- The Washington Times - Wednesday, March 16, 2005

JERICHO, West Bank — The sudden whirring of a slot machine pierces what had been four years of silence here at the Oasis Casino.

The casino, on the outskirts of Jericho, once was the biggest private employer in the West Bank and Gaza Strip. But fighting that erupted in September 2000 soon forced the Oasis to close as Israel’s military sealed off towns like this.

Now, with a fragile truce taking hold and the transfer of security authority in Jericho to the Palestinians yesterday, the casino’s management is receiving inquiries from laid-off staff and former patrons about a reopening date.

Oasis manager Brett Anderson doesn’t have any answers.

“We’re entirely in someone else’s hands,” said Mr. Anderson, an employee of Casinos Austria, the Oasis’ management company. “It will be up to the governments.”

After weeks of delay and dispute, Israel’s military relinquished control of Jericho to Palestinian security forces. One of three roadblocks was dismantled, but Israeli soldiers still will control the exit to Jericho just a few hundred yards from the casino.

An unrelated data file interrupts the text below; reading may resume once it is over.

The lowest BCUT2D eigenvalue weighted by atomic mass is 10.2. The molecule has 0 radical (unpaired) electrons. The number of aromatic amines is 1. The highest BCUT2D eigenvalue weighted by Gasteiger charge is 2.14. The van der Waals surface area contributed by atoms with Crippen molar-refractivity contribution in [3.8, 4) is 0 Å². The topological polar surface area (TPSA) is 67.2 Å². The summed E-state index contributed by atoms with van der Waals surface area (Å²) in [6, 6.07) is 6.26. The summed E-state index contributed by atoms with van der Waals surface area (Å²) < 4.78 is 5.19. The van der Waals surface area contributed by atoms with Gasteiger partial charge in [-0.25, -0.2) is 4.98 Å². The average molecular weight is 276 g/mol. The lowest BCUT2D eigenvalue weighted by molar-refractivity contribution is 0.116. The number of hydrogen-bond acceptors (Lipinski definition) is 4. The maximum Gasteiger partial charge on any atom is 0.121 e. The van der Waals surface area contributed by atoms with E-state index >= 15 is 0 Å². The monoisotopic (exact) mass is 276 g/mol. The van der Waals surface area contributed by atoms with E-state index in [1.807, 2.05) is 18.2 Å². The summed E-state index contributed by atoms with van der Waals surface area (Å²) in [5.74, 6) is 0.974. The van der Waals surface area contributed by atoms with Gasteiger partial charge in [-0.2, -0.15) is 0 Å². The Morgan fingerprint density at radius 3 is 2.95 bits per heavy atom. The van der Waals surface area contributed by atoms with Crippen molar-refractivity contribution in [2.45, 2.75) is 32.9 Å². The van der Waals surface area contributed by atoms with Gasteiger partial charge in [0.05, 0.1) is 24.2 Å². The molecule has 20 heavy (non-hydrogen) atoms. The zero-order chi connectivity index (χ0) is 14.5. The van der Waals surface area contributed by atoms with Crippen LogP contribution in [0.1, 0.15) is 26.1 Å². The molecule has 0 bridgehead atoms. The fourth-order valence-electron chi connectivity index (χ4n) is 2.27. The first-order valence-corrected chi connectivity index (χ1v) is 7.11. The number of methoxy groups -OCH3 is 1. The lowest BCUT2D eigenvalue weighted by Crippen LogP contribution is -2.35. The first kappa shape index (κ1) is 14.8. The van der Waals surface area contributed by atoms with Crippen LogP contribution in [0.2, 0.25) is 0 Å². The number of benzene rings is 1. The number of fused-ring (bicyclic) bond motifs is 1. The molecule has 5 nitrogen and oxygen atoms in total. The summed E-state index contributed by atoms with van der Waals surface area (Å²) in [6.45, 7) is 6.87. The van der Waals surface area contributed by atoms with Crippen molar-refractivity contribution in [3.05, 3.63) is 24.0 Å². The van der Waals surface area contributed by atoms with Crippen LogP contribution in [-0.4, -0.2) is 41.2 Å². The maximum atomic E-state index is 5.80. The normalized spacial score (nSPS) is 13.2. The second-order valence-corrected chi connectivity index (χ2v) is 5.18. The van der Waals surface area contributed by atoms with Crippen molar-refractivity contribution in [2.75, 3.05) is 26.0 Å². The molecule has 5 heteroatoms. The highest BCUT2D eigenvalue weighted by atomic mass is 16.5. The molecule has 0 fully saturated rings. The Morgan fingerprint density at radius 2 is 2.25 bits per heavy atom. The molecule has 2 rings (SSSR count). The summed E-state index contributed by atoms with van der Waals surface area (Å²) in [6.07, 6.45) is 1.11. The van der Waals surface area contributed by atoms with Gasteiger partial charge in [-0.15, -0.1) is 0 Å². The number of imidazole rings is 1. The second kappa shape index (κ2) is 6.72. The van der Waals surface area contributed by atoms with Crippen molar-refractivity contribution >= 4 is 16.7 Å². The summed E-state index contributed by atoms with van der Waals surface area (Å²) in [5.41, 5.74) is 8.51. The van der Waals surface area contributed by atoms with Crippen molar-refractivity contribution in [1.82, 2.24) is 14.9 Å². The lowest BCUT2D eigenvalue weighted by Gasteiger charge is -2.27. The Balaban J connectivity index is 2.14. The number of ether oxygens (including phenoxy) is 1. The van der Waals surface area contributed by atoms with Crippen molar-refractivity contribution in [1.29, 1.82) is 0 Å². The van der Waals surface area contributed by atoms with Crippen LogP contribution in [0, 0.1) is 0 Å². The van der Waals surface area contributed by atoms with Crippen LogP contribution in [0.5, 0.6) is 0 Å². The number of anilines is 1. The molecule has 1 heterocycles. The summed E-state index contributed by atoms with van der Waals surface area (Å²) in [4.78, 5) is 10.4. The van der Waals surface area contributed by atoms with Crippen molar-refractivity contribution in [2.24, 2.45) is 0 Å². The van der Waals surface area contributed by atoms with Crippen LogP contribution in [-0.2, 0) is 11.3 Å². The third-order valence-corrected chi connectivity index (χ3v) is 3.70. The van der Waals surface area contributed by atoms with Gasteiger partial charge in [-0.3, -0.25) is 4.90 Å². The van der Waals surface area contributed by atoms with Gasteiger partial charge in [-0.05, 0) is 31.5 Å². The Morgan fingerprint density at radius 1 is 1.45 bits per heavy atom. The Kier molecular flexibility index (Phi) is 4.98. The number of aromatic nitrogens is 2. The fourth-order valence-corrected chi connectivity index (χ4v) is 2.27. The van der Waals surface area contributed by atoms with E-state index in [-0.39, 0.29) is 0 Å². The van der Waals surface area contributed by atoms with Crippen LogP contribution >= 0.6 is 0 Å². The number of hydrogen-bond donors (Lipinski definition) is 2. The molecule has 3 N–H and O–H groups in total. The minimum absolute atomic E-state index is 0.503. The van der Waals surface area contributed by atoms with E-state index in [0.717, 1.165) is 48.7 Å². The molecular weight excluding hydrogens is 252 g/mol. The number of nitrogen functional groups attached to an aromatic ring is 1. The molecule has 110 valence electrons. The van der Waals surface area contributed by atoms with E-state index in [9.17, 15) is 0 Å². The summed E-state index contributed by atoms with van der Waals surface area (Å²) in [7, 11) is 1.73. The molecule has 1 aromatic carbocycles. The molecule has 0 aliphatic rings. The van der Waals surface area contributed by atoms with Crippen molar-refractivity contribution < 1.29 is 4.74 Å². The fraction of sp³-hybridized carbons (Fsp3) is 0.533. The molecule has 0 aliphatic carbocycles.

Jericho is the first of five West Bank towns to be returned to Palestinian authority. The withdrawals are meant to give Palestinian Authority President Mahmoud Abbas a chance to show he can fight militants effectively.

Talks on transferring authority in Jericho restarted this week. They were suspended after a terrorist bombing last month killed five persons on the Tel Aviv beachfront.

Even if the military opens its checkpoint down the road from the casino, the job prospects of 1,600 Palestinian staffers will depend on whether Israel lifts a ban on visits by its citizens to West Bank cities.

“I can say with confidence that an impoverished society on the doorstep of a prosperous society is very dangerous for the prosperous society and its security,” said Nigel Roberts, the representative of the World Bank in the West Bank and Gaza. “This is increasingly understood in Israel.”

Over the past four years, military checkpoints and blockades have made movement of goods and workers unpredictable in the Palestinian territories, forcing transportation costs to rise and wrecking the Palestinian economy.

Since the joint declaration of a truce in Israeli-Palestinian fighting in February, few if any roadblocks have been lifted, said the Israeli human rights watchdog B’Tselem.

“At the end of the day, people need to feel the change, not only through the media, but through their income,” said Iyad Judeh, former director of the Palestinian trade center, PalTrade.

Opened in 1998, the Oasis once attracted 3,000 patrons a night, most coming from Israel, where casinos are illegal.

Hazzem Hejazy used to work as a poker and blackjack dealer at the Oasis, earning a monthly salary of $1,000 plus tips. Working now in a barbershop in the town square, he is lucky to be employed, earning half his Oasis salary.

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